“We are delighted that ALDOT took our request seriously,” said Bowers. “Workin’ Bridges was confident from the beginning of our relationship with CBF that this bridge can be saved. We have started the visioning process with a concept plan and elevation for the area. These are preliminary plans, and we welcome the public’s input.”

Comer Bridge, completed in 1930, is the last of the 15 memorial toll bridges enacted by legislation in 1927 that were built by the Kansas City Bridge Company but contracted through the Alabama State Bridge Corporation. Recently selected for the Alabama Register of Landmarks and Heritage, the historic bridge will now be submitted for national recognition by the Keeper of the National Register of Historic Places (NRHP).

Wiley Bridge in Berk’s County, Pennsylvania. Photo taken by Nathan Holth. Winner of the Best Photo Award. Most likely candidate for the crossing of the slue on the Scottsboro side of the BB Comer Bridge.

Plans to repurpose and preserve the historic B.B. Comer Bridge,  include adding a connection across the slue, which would allow visitors to park, hike and possibly dine on riverfront property adjoining the bridge. This also includes adding a connection across the slue that parallels the bridge on the Scottsboro side of the river. The Wiley Bridge in Pennsylvania, an 1883 truss bridge that is historic by state and national standards is being considered for that crossing. Located in Berks County, the bridge, which won the 2013 Ammann Awards for best photo (taken by Nathan Holth), is slated for removal and will be torn down if no one comes to claim it.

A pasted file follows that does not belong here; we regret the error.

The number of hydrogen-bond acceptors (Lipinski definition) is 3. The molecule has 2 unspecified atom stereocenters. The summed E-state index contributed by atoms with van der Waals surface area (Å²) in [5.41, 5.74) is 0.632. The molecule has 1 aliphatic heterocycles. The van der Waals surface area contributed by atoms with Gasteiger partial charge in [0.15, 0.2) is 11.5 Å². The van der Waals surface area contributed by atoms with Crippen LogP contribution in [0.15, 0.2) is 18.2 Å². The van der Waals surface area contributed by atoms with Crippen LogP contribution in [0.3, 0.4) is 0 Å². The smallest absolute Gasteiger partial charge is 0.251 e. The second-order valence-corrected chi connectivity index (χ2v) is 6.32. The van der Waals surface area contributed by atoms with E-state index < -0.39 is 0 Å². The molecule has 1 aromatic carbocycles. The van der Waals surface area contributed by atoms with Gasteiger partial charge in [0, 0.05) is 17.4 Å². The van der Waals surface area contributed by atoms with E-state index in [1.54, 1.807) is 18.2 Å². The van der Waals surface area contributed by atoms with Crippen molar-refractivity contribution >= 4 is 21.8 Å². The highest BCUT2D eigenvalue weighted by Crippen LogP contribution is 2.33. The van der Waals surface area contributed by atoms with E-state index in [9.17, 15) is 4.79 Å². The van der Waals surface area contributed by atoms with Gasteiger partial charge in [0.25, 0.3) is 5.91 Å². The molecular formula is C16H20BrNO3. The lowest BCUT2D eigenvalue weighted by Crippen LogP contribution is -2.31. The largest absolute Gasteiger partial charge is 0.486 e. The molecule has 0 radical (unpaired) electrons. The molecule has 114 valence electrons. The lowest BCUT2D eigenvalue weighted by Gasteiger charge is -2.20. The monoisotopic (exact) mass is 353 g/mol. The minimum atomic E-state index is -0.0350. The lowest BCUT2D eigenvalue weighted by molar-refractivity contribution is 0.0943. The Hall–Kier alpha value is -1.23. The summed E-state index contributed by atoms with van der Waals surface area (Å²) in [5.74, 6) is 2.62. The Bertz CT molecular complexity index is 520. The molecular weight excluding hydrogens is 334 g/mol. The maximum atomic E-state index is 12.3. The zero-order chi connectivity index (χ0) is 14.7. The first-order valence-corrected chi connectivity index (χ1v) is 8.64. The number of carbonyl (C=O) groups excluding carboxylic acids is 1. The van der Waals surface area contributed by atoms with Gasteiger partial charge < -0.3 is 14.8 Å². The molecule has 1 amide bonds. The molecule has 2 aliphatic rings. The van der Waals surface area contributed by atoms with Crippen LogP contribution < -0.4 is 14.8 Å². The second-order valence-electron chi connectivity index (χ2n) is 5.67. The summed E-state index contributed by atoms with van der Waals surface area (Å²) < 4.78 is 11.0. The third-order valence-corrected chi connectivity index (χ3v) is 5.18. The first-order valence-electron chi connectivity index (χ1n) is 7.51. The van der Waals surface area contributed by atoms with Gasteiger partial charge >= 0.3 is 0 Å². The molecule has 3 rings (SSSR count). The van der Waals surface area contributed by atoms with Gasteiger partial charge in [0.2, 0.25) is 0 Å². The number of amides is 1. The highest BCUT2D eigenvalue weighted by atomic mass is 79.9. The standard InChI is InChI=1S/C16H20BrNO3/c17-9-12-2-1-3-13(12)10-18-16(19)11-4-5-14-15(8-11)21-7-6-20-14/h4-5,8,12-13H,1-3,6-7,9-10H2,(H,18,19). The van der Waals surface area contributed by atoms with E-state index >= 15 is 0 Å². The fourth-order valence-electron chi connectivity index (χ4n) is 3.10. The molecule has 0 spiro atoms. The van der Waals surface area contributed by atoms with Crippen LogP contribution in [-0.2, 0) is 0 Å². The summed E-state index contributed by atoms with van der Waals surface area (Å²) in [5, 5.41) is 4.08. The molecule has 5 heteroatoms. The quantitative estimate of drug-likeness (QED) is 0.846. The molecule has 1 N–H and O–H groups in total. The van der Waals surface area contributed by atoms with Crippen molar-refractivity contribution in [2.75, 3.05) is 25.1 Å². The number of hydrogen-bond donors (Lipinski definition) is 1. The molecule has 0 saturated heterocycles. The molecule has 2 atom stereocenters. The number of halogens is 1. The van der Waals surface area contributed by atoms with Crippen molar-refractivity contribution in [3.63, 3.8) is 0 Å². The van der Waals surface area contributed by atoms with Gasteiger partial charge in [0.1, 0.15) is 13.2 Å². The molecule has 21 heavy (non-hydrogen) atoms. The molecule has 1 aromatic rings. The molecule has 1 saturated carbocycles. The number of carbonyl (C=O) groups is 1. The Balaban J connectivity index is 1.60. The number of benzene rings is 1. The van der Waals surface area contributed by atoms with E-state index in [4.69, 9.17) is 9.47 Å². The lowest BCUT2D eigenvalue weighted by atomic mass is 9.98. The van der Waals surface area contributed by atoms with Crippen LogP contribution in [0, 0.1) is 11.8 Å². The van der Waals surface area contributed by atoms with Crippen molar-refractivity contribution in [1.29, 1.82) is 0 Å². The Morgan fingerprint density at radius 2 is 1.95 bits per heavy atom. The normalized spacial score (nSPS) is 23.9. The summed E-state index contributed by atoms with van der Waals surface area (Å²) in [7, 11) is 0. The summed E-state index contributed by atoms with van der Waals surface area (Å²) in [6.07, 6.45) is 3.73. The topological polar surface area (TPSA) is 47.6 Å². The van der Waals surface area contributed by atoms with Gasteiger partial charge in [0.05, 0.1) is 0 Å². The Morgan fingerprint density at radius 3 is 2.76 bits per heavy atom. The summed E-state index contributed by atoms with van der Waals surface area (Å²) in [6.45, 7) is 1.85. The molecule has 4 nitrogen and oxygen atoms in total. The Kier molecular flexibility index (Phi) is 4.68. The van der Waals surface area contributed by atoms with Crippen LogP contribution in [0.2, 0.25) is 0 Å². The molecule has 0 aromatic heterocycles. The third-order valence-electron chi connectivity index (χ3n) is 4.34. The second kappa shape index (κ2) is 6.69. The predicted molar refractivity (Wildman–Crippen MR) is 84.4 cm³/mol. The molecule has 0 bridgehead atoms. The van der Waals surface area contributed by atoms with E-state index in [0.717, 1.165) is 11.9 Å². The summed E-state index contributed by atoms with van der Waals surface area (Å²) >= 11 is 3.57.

In response to a December 5 meeting with local and ALDOT officials, Bowers contacted Harris to initiate the plan of action he outlined during the meeting.

The CBF is calling on everyone for tax-deductible contributions in any amount, which may be donated online using the donor’s secure PayPal account or mailed to the following address:

Comer Bridge Foundation, PO Box 609, Scottsboro, AL 35768.

The CBF website features a page with a link to the umbrella nonprofit — The N. Skunk River Greenbelt Association — through which secure tax-deductible contributions are being made: http://comerbridge.org/donate-to-cbf.html. A link for CBF contributions is also available on the website ChamberForGood.com.

For more information about the CBF and efforts to save the bridge, visit the CBF website at www.comerbridge.org and consider liking CBF’s Friends of B.B. Comer Bridge at https://www.facebook.com/comerbridgefoundation.

The Bridgehunter’s Chronicles will keep you posted on the latest on the BB Comer Bridge as events start to unfold. You can like to follow if you want more information on preservation examples that are posted on a frequent basis.

Note: The Newsflyer is based on a press release provided by the Comer Bridge Foundation with elements of the Wiley Bridge coming from the previous article on the Ammann Award winners provided by the Chronicles.